What is the advantage of a literary work that is digitally mapped?
This year for my DH project, I’m thinking about completing my mapping project I started exactly a year ago. I will be keeping my old data and add some new features as it can intersect with my research interest–i.e. age studies. Most of the work will involve transforming and exporting my data into a publishable data set. I will be using excel, ArcGIS, and mostly storymap tool. Storymap is an opensource tool, an interactive map sharing program. As I have engaged in ArcGIS tool before, I know it is an incredibly rich program–meaning that it involves learning complicated and oftentimes time-consuming techniques.
In addition to the technical honing and creating an aesthetically/functionally-pleasing storymap, I want to take time to think about what I can do with this opportunity. Last time I admit I was too concerned with the limitations of such project that I did not think of the gains of digital mappings. “Distant reading” as Moretti calls it or creating a mega-data (“mega” compared to close-reading one literary text as traditional literary critics do) containing more than 30 texts to compare and contrast, find patterns, pick out an outlier itself produces a different but no less valuable result. And I also want to take time to think about some of the doubts I had about my own project.
- Are there any other ways to “measure” monstrosity or sympathy level? Is it valuable to measure such subjective literary effect? Are there other ways than numeric scale?
- What techniques/tools/alternatives are there to project the uncertainties about the point of locality or distance range in the map?
Going back to creating a visual map, I also will be thinking about turning literary text into a visual text.
- What will it mean for my viewer or for my own project that I pick the color pink for female monsters and black for more monstrous characters? Should I choose between visual-grasping i.e. “can be grasped at first glance” and challenging ingrained connotations of such connections?
Environmental scan: What other projects similar to mine are out there?
On official esri site, there are less than 10 storymaps under the category of literature or novel–the small amount of which is surprising. (Maybe I should find a better tag?) About half of them pinpoints the point of a character’s appearance on a map–official or manipulated–and have a text next to the map or over them as one scrolls down or clicks the point.
As I have tables and graphs that will compare/contrast monster’s distance and monstrosity by gender, I will not only use the map (bulleted) but also the scroll-down feature (side accordion) to explain the result of the comparative data.
(Marvel Superhero Origins, https://storymaps.esri.com/stories/2017/marvel-origins/)
I found three mapping project that interested me in esri. The first one above is a mapping of marvel hero and heroine’s origin. It is a rather simple story map that pinpoints the location of hero’s birth and action with a side accordion that explains each character’s name,birthplace, first appearance, ability, and origin story. The map is not so detailed to street name but the map has a visually corresponding aesthetic matching to the general theme. Another project, not listed on esri but on DHcommons and that uses ArcGIS storymap tool, is “Mapping at the Mountains of Madness” by Matt Mckinley. This mapping project is similar to mine in that it is mapping the locale of real as well as fictional places on earth. It maps locations detailed in Lovecraft’s novella “At the Mountains of Madness.” The map shows two different colors of points–one fictional and one real. The author uses “buffer” effect to speculate and demonstrate that the location is speculated. This project also, however, is not so detailed in its rationale as well as argumentation why one needs such map.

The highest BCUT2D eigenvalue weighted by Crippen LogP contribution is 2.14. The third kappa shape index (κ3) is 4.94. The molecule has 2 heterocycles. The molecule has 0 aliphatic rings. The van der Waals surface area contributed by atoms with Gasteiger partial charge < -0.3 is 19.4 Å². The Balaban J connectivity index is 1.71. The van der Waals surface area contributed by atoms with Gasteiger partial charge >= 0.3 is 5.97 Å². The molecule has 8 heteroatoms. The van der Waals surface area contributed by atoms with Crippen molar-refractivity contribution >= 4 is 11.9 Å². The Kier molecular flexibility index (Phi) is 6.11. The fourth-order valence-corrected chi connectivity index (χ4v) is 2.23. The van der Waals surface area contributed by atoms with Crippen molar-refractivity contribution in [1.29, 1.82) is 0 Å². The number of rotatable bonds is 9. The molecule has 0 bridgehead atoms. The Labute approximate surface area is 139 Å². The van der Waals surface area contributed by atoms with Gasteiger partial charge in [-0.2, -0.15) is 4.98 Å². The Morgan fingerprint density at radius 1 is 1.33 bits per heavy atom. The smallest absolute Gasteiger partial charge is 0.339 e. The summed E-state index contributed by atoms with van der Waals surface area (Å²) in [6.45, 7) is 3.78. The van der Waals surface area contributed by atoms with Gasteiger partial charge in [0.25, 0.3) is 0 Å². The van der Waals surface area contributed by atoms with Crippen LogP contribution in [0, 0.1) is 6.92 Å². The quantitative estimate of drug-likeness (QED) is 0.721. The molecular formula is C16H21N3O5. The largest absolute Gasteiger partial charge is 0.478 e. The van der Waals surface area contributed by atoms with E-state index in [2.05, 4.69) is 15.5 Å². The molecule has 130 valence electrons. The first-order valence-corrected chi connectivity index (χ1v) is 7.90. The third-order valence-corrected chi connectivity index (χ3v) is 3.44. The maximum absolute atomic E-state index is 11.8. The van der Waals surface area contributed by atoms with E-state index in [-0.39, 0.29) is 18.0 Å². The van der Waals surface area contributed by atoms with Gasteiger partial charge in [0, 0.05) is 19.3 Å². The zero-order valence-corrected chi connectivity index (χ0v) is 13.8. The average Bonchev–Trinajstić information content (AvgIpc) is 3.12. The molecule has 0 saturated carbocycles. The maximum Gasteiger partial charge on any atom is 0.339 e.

One model storymap I found is “The Two Koreas.” Though this one does not concern any literature, it contains many features I think are adaptable to my project. First, it is enable in another language, Korean, as well as English which attracts more audience and makes the project shareable to larger spectrum. What was most attractive about this storymap is how it utilizes text with the visual. It explains very well what this project is about and why (though implicitly) such visual materials are integral for understanding the theme. It involves picture, moving maps, overlapping of maps, as well as a lineal historical line (this will be helpful for my project!), and graphs. It seems incredible amount of effort, work, and creativity were invested in this project.
(The Two Koreas: https://storymaps.esri.com/stories/2017/two-koreas/index.html)